DESCRIPTION OF THE OPERATION In practicing the instant invention, stress relief is accomplished by interweaving several filaments into one braided multifilament. The braided multifilament is then wrapped around a high pressure test vessel for reinforcing purposes and therefore replaces many turns of single filaments. This method can be applied wherever single filaments are presently used for reinforcing pressure vessels.

In an unwoven group of single filaments wound about a high pressure test vessel the filaments most adjacent the vessel would be subjected to the greatest stress caused by the cyclic expansion and contraction of the vessel and consequently this layer of single filaments would be the first to break as the pressures increase to ward the pressure limits of the tanks. As the cyclic stress continues this breakage would progress rapidly through the group of single filaments. To combat the problem of cyclic stress the instant invention uses braided multifilaments wherein this breakage effect is greatly reduced because when stress is applied to the braided group the weave is tightened and the shock effect of the stress is taken up by the friction between the filaments. Since the filaments are not bonded to each other they are capable of frictionally relieving stress. Furthermore, since the stress is applied at an angle to the cross section of the filaments, a greater area of the filament is presented to the stress and thus greater overall strength is obtained. In addition part of the stress is absorbed by compressing the filaments together in an elastic deformation of the layers of filaments in the braid.

Therefore, the overall effect of wrapping a woven multifilament around a high pressure test vessel is to improve the reinforcing effect by compensating for the effect of a large number of stress cyclings which is not possible with presently known apparatus.

Obviously many modifications and variations of the present invention are possible in the light of the teachings thereof.

I claim:

1. A reinforced high pressure test vessel which comprises:

a hollow test vessel containing an access port; and

a braided prestressed multifilament strand formed of interwoven glass filaments continuously wound around said vessel under tension to form continuous adjacent windings of said multifilament strand for reducing vessel fatigue due to cyclic stress acting on said vessel, said filaments being coated externally with an epoxy resin such that each filament is movably in frictional engagement with respect to each other filament of the multifilament stand.

Patent Citations
Cited PatentFiling datePublication dateApplicantTitle
US2143852 *Dec 12, 1935Jan 17, 1939Raybestos Manhattan IncInterlocking spiral reinforcing wrapping for hose
US2258031 *May 17, 1940Oct 7, 1941Nat Standard CoReinforced article
US2700317 *Mar 2, 1953Jan 25, 1955Julius E LilienfeldElastic cord
US2791241 *Jul 6, 1954May 7, 1957Smith Corp A OFiber reinforced tubular article
US3112234 *Oct 5, 1960Nov 26, 1963Goodrich Co B FMethod of making filament-wound pressure vessels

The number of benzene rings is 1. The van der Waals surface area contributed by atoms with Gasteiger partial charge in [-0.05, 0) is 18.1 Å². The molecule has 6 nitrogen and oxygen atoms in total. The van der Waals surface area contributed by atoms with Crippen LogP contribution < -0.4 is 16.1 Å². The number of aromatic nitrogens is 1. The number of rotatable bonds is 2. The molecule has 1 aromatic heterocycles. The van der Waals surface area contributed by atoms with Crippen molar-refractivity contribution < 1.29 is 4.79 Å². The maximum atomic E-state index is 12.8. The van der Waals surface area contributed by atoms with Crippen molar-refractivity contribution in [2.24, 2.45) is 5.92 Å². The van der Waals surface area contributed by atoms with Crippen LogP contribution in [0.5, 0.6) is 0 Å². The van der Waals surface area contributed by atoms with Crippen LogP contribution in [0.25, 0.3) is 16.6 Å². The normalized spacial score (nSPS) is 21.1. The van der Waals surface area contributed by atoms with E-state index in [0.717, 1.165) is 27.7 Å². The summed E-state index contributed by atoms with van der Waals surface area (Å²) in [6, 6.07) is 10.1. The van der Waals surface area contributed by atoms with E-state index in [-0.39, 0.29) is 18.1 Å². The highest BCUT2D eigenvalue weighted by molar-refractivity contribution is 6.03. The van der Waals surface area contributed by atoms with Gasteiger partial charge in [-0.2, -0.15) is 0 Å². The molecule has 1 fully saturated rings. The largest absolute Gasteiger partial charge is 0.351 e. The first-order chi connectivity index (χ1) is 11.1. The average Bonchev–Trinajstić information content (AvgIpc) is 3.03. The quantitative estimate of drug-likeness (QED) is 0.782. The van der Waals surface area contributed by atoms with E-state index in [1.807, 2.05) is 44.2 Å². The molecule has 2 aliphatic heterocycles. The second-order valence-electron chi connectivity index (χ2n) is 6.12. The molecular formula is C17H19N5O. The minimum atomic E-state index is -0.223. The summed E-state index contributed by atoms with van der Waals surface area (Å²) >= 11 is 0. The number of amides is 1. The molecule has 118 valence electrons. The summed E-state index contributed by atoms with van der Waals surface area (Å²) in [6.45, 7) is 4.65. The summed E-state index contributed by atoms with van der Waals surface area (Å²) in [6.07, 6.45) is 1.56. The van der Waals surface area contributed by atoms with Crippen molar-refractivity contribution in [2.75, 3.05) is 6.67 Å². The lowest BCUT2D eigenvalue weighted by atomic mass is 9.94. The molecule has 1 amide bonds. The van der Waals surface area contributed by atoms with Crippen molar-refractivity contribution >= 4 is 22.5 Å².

US3189510 *Jul 9, 1959Jun 15, 1965Bendix CorpArticle for forming high tensile strength covering
US3215576 *Dec 11, 1962Nov 2, 1965Ozark Reconditioning CompanyMethod of making containers of bonded fiberglass
US3240644 *Nov 2, 1962Mar 15, 1966Specialties Dev CorpMethod of making pressure vessels
US3673028 *Oct 1, 1969Jun 27, 1972Owens Corning Fiberglass CorpGlass fiber container and method of construction
Referenced by
Citing PatentFiling datePublication dateApplicantTitle
US3949711 *Feb 8, 1974Apr 13, 1976Stackpole Carbon CompanyRotary engine with graphite housing
US4073400 *Nov 12, 1975Feb 14, 1978Fulmer Research InstituteGas containers
US4905856 *Mar 9, 1987Mar 6, 1990Saab Composite AktiebolagMethod to join end fittings in a pressure vessel and pressure vessels fabricated according to the method
US4982856 *Jun 23, 1989Jan 8, 1991General Electric CompanyHigh temperature, high pressure continuous random glass fiber reinforced thermoplastic fluid vessel and method of making
US5284996 *Feb 28, 1992Feb 8, 1994Mcdonnell Douglas CorporationWaste gas storage
US5499739 *Jan 19, 1994Mar 19, 1996Atlantic Research CorporationThermoplastic liner for and method of overwrapping high pressure vessels
US5659941 *Dec 13, 1993Aug 26, 1997Institut Francais Du PetrolePlastic deformation under an effect of internal pressure; can withstand high pressure
US6182398Nov 20, 1998Feb 6, 2001A&P Technology, Inc.Curved air beam
US6510961Apr 14, 1999Jan 28, 2003A&P TechnologyIntegrally-reinforced braided tubular structure and method of producing the same
US7867589Jul 20, 2007Jan 11, 2011The United States Of America As Represented By The Administrator Of The National Aeronautics And Space AdministrationHybrid cryogenic tank construction and method of manufacture therefor
US8074826Jun 24, 2008Dec 13, 2011Composite Technology Development, Inc.Damage and leakage barrier in all-composite pressure vessels and storage tanks
US20120012593 *Apr 1, 2010Jan 19, 2012Nihon UniversityStructure and manufacturing method for pressure vessel
WO2011061249A1Nov 18, 2010May 26, 2011Commissariat Ó l'Únergie atomique et aux Únergies alternativesClosed tubular fibrous architecture and manufacturing method
Classifications
U.S. Classification220/590, 220/62.19, 220/560.4
International ClassificationF17C1/02, B29C53/60
Cooperative ClassificationF17C2203/067, F17C2201/056, F17C2223/035, B29C53/602, F17C2260/011, F17C1/02, F17C2203/0617, F17C2270/05, F17C2203/0673, F17C2201/0109, F17C2270/0163
European ClassificationF17C1/02, B29C53/60B